Car and truck accidents are the bread and butter of our practice at Clark and Steinhorn, LLC. We have been at it for more than 30 years each but the advent of ride-sharing services has altered the landscape in some interesting and unexpected ways.
One positive is that it appears fewer drunk drivers are out on the roads causing catastrophic crashes. Instead the intoxicated people call Uber or Lyft and voila, a safe ride home.
However, most crashes are the result of negligent driving not drunken or drugged driving and the existence of ride-sharing services doesn't reduce the number of vehicles on the roadways and thus the number of collisions.
What is new to this equation is the issue of who pays for Uber or Lyft driver's negligent driving resulting in crashes? The answer, it depends. You see because ride-sharing drivers use their personal vehicles they must have insurance like everyone else for accidents they cause when not working.
So lets contemplate a hypothetical. Jim drives for Uber and has his personal insurance with Geico. His Geico policy excludes coverage for accidents that happen while he is driving for Uber. Uber is a highly sophisticated and successful company that recognizes that it must provide alternative insurance for its drivers while they are working and thus they provide an insurance policy for their drivers while they are working. If they do not do so then Uber will be sued routinely for the negligence of their drivers.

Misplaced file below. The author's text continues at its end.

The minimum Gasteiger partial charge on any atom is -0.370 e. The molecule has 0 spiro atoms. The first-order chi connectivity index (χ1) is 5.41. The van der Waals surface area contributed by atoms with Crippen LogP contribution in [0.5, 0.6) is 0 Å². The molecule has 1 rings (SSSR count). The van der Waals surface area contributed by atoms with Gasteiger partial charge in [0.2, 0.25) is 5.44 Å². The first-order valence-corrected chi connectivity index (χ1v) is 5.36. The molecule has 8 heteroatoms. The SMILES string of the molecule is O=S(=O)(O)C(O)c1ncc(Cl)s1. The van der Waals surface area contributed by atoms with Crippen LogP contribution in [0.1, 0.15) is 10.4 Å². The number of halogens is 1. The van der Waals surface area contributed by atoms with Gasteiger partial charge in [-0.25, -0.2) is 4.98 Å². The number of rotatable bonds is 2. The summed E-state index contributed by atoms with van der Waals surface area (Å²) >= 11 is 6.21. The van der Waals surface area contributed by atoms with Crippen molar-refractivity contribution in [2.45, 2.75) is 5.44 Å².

However, probably in an effort to save money, Uber has an unusual insurance coverage scheme. Jim's vehicle is covered up to $50,000.00 for crashes he causes while he is working but when there is no Uber passenger in the car. For crashes he causes with an Uber passenger in the car there is coverage up to $1,000,000.00.
Which sets up a anomalous situation. If Jim is driving for Uber and negligently strikes and severely injures someone, the amount of recovery for that person will not be a function of the extent and expense of their injuries but rather whether or not Jim has an Uber passenger in his car at the time.
This is a ridiculous situation. The damage Jim does is no less great because he is driving to pick up up an Uber user rather than taking an Uber user to a destination. It is an artificial scheme to reassure prospective Uber passengers, not to protect the public.
What can be done about this? Stay tuned for Part Two of this discussion.